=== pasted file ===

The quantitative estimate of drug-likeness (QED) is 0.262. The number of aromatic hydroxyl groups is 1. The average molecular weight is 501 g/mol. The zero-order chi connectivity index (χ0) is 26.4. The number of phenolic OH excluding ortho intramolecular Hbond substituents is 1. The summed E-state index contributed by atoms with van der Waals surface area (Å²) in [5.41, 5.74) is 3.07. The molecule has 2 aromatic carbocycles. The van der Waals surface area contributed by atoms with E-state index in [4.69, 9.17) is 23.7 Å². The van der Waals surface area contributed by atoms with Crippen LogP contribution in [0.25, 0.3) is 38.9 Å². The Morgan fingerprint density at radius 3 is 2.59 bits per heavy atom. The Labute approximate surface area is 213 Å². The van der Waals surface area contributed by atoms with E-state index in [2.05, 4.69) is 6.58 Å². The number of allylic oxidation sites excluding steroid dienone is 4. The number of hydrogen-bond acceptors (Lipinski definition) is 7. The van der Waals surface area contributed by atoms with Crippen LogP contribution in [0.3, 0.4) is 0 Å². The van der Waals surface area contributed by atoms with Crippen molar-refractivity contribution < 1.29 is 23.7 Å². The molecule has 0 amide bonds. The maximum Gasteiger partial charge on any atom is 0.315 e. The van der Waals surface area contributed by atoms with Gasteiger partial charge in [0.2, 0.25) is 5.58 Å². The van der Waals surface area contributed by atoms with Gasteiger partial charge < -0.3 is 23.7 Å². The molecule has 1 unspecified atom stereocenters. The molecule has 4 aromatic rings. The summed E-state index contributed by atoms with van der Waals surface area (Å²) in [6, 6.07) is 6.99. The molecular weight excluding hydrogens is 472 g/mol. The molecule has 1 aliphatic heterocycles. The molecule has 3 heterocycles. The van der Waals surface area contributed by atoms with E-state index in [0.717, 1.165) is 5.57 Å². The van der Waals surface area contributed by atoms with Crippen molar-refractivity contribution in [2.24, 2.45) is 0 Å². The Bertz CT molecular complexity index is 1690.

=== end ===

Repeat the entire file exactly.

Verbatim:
The quantitative estimate of drug-likeness (QED) is 0.262. The number of aromatic hydroxyl groups is 1. The average molecular weight is 501 g/mol. The zero-order chi connectivity index (χ0) is 26.4. The number of phenolic OH excluding ortho intramolecular Hbond substituents is 1. The summed E-state index contributed by atoms with van der Waals surface area (Å²) in [5.41, 5.74) is 3.07. The molecule has 2 aromatic carbocycles. The van der Waals surface area contributed by atoms with E-state index in [4.69, 9.17) is 23.7 Å². The van der Waals surface area contributed by atoms with Crippen LogP contribution in [0.25, 0.3) is 38.9 Å². The Morgan fingerprint density at radius 3 is 2.59 bits per heavy atom. The Labute approximate surface area is 213 Å². The van der Waals surface area contributed by atoms with E-state index in [2.05, 4.69) is 6.58 Å². The number of allylic oxidation sites excluding steroid dienone is 4. The number of hydrogen-bond acceptors (Lipinski definition) is 7. The van der Waals surface area contributed by atoms with Crippen LogP contribution in [0.3, 0.4) is 0 Å². The van der Waals surface area contributed by atoms with Crippen molar-refractivity contribution < 1.29 is 23.7 Å². The molecule has 0 amide bonds. The maximum Gasteiger partial charge on any atom is 0.315 e. The van der Waals surface area contributed by atoms with Gasteiger partial charge in [0.2, 0.25) is 5.58 Å². The van der Waals surface area contributed by atoms with Gasteiger partial charge < -0.3 is 23.7 Å². The molecule has 1 unspecified atom stereocenters. The molecule has 4 aromatic rings. The summed E-state index contributed by atoms with van der Waals surface area (Å²) in [6, 6.07) is 6.99. The molecular weight excluding hydrogens is 472 g/mol. The molecule has 1 aliphatic heterocycles. The molecule has 3 heterocycles. The van der Waals surface area contributed by atoms with E-state index in [0.717, 1.165) is 5.57 Å². The van der Waals surface area contributed by atoms with Crippen molar-refractivity contribution in [2.24, 2.45) is 0 Å². The Bertz CT molecular complexity index is 1690.